The Idea of a Pilgrimage

2022-02-05T15:43:21-06:00October 23rd, 2021|Letters to the Friends|

Dear Friend of Clear Creek Abbey,

In an essay entitled The Idea of a Pilgrimage, Hilaire Belloc, who had a certain personal experience of the thing, takes us beyond the mere definition and into the fuller, incarnate, sense of what it means to go on pilgrimage:

There has always hung round the idea of a pilgrimage, with all people and at all times – I except those very rare and highly decadent generations of history in which no pilgrimages are made, nor any journeys, save for curiosity or greed – there has always hung round it, I say, something more than the mere objective. … I will visit the grave of a saint or of a man whom I venerate privately for his virtues and deeds, but on my way I […]

The Chapter House

2022-05-31T13:56:28-05:00October 13th, 2021|Letters to the Friends|

Dear Friend of Clear Creek Abbey,

As with most houses, the monastic house has its common areas and its special places. There are rooms where a spider’s web will hardly last a day before being unceremoniously swept into oblivion; there are others where, well, the standard of cleanliness is somewhat lacking at times (from which the spider knows how to benefit). The most important places in a monastery are called “regular places”, loci regulares in Latin. In these places there must be a more profound silence and greater respect all round. The church is, of course, the first of these regular places, but there is another which the monks frequent assiduously, which is to say the Chapter Room, or Chapter House. All the great cathedrals and monasteries of Europe had their Chapter House.

Humble Nobility

2021-12-16T10:36:23-06:00August 13th, 2021|Letters to the Friends|

Dear Friend of Clear Creek,

Today I am writing to you for a very special purpose. Clear Creek Abbey has accepted to be the headquarters for the promotion of the cause of beatification for the Servant of God Empress Zita of Habsburg. I think you will see how well this endeavor fits with our vocation as contemplative monks.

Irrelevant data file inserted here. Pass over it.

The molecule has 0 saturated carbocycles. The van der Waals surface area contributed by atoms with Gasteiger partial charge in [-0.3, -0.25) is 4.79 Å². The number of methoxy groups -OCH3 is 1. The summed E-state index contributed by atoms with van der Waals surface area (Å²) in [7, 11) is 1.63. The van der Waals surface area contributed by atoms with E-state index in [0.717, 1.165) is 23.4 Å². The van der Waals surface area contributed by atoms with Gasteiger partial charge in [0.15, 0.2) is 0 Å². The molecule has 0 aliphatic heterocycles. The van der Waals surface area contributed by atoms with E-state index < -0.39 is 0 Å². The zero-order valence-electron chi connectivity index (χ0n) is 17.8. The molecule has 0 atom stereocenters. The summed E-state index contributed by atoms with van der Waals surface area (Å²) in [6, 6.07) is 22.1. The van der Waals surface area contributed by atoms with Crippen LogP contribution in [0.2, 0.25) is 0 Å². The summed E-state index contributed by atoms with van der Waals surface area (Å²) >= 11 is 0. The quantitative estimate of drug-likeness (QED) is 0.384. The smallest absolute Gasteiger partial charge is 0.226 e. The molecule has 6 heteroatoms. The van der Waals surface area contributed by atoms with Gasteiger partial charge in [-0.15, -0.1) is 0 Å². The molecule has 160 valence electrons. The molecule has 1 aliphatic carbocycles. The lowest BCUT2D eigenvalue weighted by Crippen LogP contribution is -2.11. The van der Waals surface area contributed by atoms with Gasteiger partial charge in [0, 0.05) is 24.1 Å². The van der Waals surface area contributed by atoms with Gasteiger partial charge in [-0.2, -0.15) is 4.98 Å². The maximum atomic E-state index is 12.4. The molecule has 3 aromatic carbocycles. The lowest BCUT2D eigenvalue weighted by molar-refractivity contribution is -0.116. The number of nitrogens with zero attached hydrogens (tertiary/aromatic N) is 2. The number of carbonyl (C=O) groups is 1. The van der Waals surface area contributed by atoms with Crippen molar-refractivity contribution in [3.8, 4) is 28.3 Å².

As is commonly said, Noblesse oblige: that quality we name ‘nobility,’ far from providing a reason to dispense a person from hard service, brings with it, on the contrary, a grave obligation to serve more than others. The Lord Himself said as much: “The Son of man is not come to be ministered unto, but to minister, and to give his life a redemption for many” (Matthew 20:28). The idea is familiar to monks, who […]

House for a Thousand Years

2022-02-05T16:03:51-06:00May 13th, 2021|Letters to the Friends|

It gives me a kind of perfect joy to announce the construction of a new residence hall at Clear Creek, a building we call “the Chapter House.” This large building will include essential rooms for the life of the monastery, including the Chapter Room, the Sacristy, the Infirmary, and more than 30 cells. This much needed part of the monastery has been a long time coming. Construction is to last for 16 months, beginning in the middle of May.

If “a picture is worth a thousand words,” then the graphic art (spanning the inside two pages) of our architect, Mr. William Heyer, and his team, will give you an excellent idea of the scope and […]

The Next City of God

2022-02-05T16:05:39-06:00February 15th, 2021|Letters to the Friends|

Dear Friend of Clear Creek Abbey,

After repeated threats, in the year 410 “the Visigoths appeared outside Rome in force and the senate prepared to resist, but in the middle of the night rebellious slaves opened the Salarian Gate to the attackers, who poured in and set fire to the nearby houses. ‘Eleven hundred and sixty three years after the foundation of Rome,’ Gibbon pronounced, ‘the Imperial city, which had subdued and civilized so considerable a part of mankind, was delivered to the licentious fury of the tribes of Germany and Scythia’” (Richard Cavendish, “The Visigoths sack Rome”, History Today). The Romans were left in a state of despair, and many of them blamed the Christians for this unmitigated disaster.

It was Saint Augustine who set himself the task of refuting the charge and restoring hope to the Christians. […]